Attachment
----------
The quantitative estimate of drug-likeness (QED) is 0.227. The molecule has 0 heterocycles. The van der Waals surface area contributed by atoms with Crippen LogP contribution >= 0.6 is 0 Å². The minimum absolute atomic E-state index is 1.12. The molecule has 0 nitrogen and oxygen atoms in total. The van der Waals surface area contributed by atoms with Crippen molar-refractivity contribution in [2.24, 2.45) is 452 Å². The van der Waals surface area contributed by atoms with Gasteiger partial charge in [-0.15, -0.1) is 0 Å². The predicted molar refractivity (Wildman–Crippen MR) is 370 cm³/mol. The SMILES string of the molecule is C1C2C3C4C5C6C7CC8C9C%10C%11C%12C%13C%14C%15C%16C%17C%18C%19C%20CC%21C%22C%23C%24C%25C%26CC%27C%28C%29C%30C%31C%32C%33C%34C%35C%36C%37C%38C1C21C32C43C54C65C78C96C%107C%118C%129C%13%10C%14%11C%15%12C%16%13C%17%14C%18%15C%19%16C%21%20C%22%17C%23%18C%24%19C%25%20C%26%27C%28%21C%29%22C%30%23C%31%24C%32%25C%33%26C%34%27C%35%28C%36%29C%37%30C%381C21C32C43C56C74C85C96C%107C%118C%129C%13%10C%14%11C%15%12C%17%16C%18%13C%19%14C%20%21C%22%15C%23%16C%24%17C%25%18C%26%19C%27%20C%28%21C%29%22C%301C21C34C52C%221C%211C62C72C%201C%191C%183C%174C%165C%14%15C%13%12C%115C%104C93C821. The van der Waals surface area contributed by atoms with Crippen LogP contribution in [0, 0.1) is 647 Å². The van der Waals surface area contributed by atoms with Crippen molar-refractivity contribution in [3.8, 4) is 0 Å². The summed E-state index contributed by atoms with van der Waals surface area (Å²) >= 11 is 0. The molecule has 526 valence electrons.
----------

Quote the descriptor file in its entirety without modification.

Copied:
The quantitative estimate of drug-likeness (QED) is 0.227. The molecule has 0 heterocycles. The van der Waals surface area contributed by atoms with Crippen LogP contribution >= 0.6 is 0 Å². The minimum absolute atomic E-state index is 1.12. The molecule has 0 nitrogen and oxygen atoms in total. The van der Waals surface area contributed by atoms with Crippen molar-refractivity contribution in [2.24, 2.45) is 452 Å². The van der Waals surface area contributed by atoms with Gasteiger partial charge in [-0.15, -0.1) is 0 Å². The predicted molar refractivity (Wildman–Crippen MR) is 370 cm³/mol. The SMILES string of the molecule is C1C2C3C4C5C6C7CC8C9C%10C%11C%12C%13C%14C%15C%16C%17C%18C%19C%20CC%21C%22C%23C%24C%25C%26CC%27C%28C%29C%30C%31C%32C%33C%34C%35C%36C%37C%38C1C21C32C43C54C65C78C96C%107C%118C%129C%13%10C%14%11C%15%12C%16%13C%17%14C%18%15C%19%16C%21%20C%22%17C%23%18C%24%19C%25%20C%26%27C%28%21C%29%22C%30%23C%31%24C%32%25C%33%26C%34%27C%35%28C%36%29C%37%30C%381C21C32C43C56C74C85C96C%107C%118C%129C%13%10C%14%11C%15%12C%17%16C%18%13C%19%14C%20%21C%22%15C%23%16C%24%17C%25%18C%26%19C%27%20C%28%21C%29%22C%301C21C34C52C%221C%211C62C72C%201C%191C%183C%174C%165C%14%15C%13%12C%115C%104C93C821. The van der Waals surface area contributed by atoms with Crippen LogP contribution in [0, 0.1) is 647 Å². The van der Waals surface area contributed by atoms with Crippen molar-refractivity contribution in [3.8, 4) is 0 Å². The summed E-state index contributed by atoms with van der Waals surface area (Å²) >= 11 is 0. The molecule has 526 valence electrons.